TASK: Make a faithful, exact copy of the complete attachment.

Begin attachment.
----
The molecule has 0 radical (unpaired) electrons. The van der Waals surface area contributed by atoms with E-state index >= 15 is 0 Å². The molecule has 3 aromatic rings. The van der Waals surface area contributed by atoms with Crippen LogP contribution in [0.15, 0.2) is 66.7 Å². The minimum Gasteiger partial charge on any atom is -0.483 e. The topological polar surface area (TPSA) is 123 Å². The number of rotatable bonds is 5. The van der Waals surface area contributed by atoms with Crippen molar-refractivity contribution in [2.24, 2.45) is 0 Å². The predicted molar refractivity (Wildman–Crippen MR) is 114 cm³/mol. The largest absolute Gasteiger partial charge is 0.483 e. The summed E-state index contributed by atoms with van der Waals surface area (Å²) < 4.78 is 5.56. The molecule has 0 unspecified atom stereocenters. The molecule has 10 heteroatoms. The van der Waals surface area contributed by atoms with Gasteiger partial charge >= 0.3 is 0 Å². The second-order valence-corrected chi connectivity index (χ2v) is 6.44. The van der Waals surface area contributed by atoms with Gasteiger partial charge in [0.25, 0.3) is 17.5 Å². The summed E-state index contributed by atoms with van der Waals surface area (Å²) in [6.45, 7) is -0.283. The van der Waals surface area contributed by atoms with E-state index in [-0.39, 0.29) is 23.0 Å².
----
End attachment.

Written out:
The molecule has 0 radical (unpaired) electrons. The van der Waals surface area contributed by atoms with E-state index >= 15 is 0 Å². The molecule has 3 aromatic rings. The van der Waals surface area contributed by atoms with Crippen LogP contribution in [0.15, 0.2) is 66.7 Å². The minimum Gasteiger partial charge on any atom is -0.483 e. The topological polar surface area (TPSA) is 123 Å². The number of rotatable bonds is 5. The van der Waals surface area contributed by atoms with Crippen molar-refractivity contribution in [2.24, 2.45) is 0 Å². The predicted molar refractivity (Wildman–Crippen MR) is 114 cm³/mol. The largest absolute Gasteiger partial charge is 0.483 e. The summed E-state index contributed by atoms with van der Waals surface area (Å²) < 4.78 is 5.56. The molecule has 0 unspecified atom stereocenters. The molecule has 10 heteroatoms. The van der Waals surface area contributed by atoms with Gasteiger partial charge >= 0.3 is 0 Å². The second-order valence-corrected chi connectivity index (χ2v) is 6.44. The van der Waals surface area contributed by atoms with Gasteiger partial charge in [0.25, 0.3) is 17.5 Å². The summed E-state index contributed by atoms with van der Waals surface area (Å²) in [6.45, 7) is -0.283. The van der Waals surface area contributed by atoms with E-state index in [-0.39, 0.29) is 23.0 Å².